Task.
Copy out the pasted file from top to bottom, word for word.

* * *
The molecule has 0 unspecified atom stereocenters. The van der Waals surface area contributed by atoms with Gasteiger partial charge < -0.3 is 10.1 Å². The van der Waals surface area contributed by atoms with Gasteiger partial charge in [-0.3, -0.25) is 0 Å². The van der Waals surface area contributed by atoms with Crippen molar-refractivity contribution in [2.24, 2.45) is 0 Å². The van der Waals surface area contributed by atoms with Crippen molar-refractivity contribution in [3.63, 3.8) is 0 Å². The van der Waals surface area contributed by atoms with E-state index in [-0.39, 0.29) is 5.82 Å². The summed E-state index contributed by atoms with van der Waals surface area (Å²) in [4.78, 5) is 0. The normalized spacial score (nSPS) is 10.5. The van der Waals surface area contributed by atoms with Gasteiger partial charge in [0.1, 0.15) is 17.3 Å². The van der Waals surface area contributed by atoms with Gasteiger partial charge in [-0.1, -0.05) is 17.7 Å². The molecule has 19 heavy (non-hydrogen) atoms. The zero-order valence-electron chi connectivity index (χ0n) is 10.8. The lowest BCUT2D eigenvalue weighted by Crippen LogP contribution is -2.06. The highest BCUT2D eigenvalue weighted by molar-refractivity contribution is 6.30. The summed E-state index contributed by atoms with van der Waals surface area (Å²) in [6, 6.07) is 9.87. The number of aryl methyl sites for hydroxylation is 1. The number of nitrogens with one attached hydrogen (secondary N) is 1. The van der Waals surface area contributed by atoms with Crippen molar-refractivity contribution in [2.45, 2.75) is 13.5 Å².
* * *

The molecule has 0 unspecified atom stereocenters. The van der Waals surface area contributed by atoms with Gasteiger partial charge < -0.3 is 10.1 Å². The van der Waals surface area contributed by atoms with Gasteiger partial charge in [-0.3, -0.25) is 0 Å². The van der Waals surface area contributed by atoms with Crippen molar-refractivity contribution in [2.24, 2.45) is 0 Å². The van der Waals surface area contributed by atoms with Crippen molar-refractivity contribution in [3.63, 3.8) is 0 Å². The van der Waals surface area contributed by atoms with E-state index in [-0.39, 0.29) is 5.82 Å². The summed E-state index contributed by atoms with van der Waals surface area (Å²) in [4.78, 5) is 0. The normalized spacial score (nSPS) is 10.5. The van der Waals surface area contributed by atoms with Gasteiger partial charge in [0.1, 0.15) is 17.3 Å². The van der Waals surface area contributed by atoms with Gasteiger partial charge in [-0.1, -0.05) is 17.7 Å². The molecule has 19 heavy (non-hydrogen) atoms. The zero-order valence-electron chi connectivity index (χ0n) is 10.8. The lowest BCUT2D eigenvalue weighted by Crippen LogP contribution is -2.06. The highest BCUT2D eigenvalue weighted by molar-refractivity contribution is 6.30. The summed E-state index contributed by atoms with van der Waals surface area (Å²) in [6, 6.07) is 9.87. The number of aryl methyl sites for hydroxylation is 1. The number of nitrogens with one attached hydrogen (secondary N) is 1. The van der Waals surface area contributed by atoms with Crippen molar-refractivity contribution in [2.45, 2.75) is 13.5 Å².